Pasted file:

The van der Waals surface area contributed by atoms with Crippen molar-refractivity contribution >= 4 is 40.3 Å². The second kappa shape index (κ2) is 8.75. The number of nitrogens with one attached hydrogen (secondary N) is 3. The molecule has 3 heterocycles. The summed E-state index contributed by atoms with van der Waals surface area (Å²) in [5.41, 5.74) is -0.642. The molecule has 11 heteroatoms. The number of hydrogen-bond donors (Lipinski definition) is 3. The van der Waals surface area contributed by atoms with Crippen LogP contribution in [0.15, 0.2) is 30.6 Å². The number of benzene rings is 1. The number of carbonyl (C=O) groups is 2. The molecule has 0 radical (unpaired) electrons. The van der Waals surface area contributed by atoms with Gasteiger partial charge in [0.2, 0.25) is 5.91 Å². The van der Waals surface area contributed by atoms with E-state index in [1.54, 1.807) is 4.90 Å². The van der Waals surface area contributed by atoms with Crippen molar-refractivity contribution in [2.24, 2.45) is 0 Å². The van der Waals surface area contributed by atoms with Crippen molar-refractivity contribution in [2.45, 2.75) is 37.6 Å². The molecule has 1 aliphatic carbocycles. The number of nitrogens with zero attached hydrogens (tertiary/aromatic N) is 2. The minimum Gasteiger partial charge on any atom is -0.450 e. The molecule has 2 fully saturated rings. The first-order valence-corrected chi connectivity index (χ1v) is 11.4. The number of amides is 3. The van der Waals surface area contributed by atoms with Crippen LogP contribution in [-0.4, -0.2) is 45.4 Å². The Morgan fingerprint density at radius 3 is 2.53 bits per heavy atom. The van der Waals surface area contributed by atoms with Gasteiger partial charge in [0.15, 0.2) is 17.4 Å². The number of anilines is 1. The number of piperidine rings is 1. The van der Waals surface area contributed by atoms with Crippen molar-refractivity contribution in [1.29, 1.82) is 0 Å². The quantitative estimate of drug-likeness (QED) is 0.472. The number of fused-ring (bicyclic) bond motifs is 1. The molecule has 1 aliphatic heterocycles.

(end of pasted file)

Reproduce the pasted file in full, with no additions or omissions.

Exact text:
The van der Waals surface area contributed by atoms with Crippen molar-refractivity contribution >= 4 is 40.3 Å². The second kappa shape index (κ2) is 8.75. The number of nitrogens with one attached hydrogen (secondary N) is 3. The molecule has 3 heterocycles. The summed E-state index contributed by atoms with van der Waals surface area (Å²) in [5.41, 5.74) is -0.642. The molecule has 11 heteroatoms. The number of hydrogen-bond donors (Lipinski definition) is 3. The van der Waals surface area contributed by atoms with Crippen LogP contribution in [0.15, 0.2) is 30.6 Å². The number of benzene rings is 1. The number of carbonyl (C=O) groups is 2. The molecule has 0 radical (unpaired) electrons. The van der Waals surface area contributed by atoms with Gasteiger partial charge in [0.2, 0.25) is 5.91 Å². The van der Waals surface area contributed by atoms with E-state index in [1.54, 1.807) is 4.90 Å². The van der Waals surface area contributed by atoms with Crippen molar-refractivity contribution in [2.24, 2.45) is 0 Å². The van der Waals surface area contributed by atoms with Crippen molar-refractivity contribution in [2.45, 2.75) is 37.6 Å². The molecule has 1 aliphatic carbocycles. The number of nitrogens with zero attached hydrogens (tertiary/aromatic N) is 2. The minimum Gasteiger partial charge on any atom is -0.450 e. The molecule has 2 fully saturated rings. The first-order valence-corrected chi connectivity index (χ1v) is 11.4. The number of amides is 3. The van der Waals surface area contributed by atoms with Crippen LogP contribution in [-0.4, -0.2) is 45.4 Å². The Morgan fingerprint density at radius 3 is 2.53 bits per heavy atom. The van der Waals surface area contributed by atoms with Gasteiger partial charge in [0.15, 0.2) is 17.4 Å². The number of anilines is 1. The number of piperidine rings is 1. The van der Waals surface area contributed by atoms with Crippen molar-refractivity contribution in [1.29, 1.82) is 0 Å². The quantitative estimate of drug-likeness (QED) is 0.472. The number of fused-ring (bicyclic) bond motifs is 1. The molecule has 1 aliphatic heterocycles.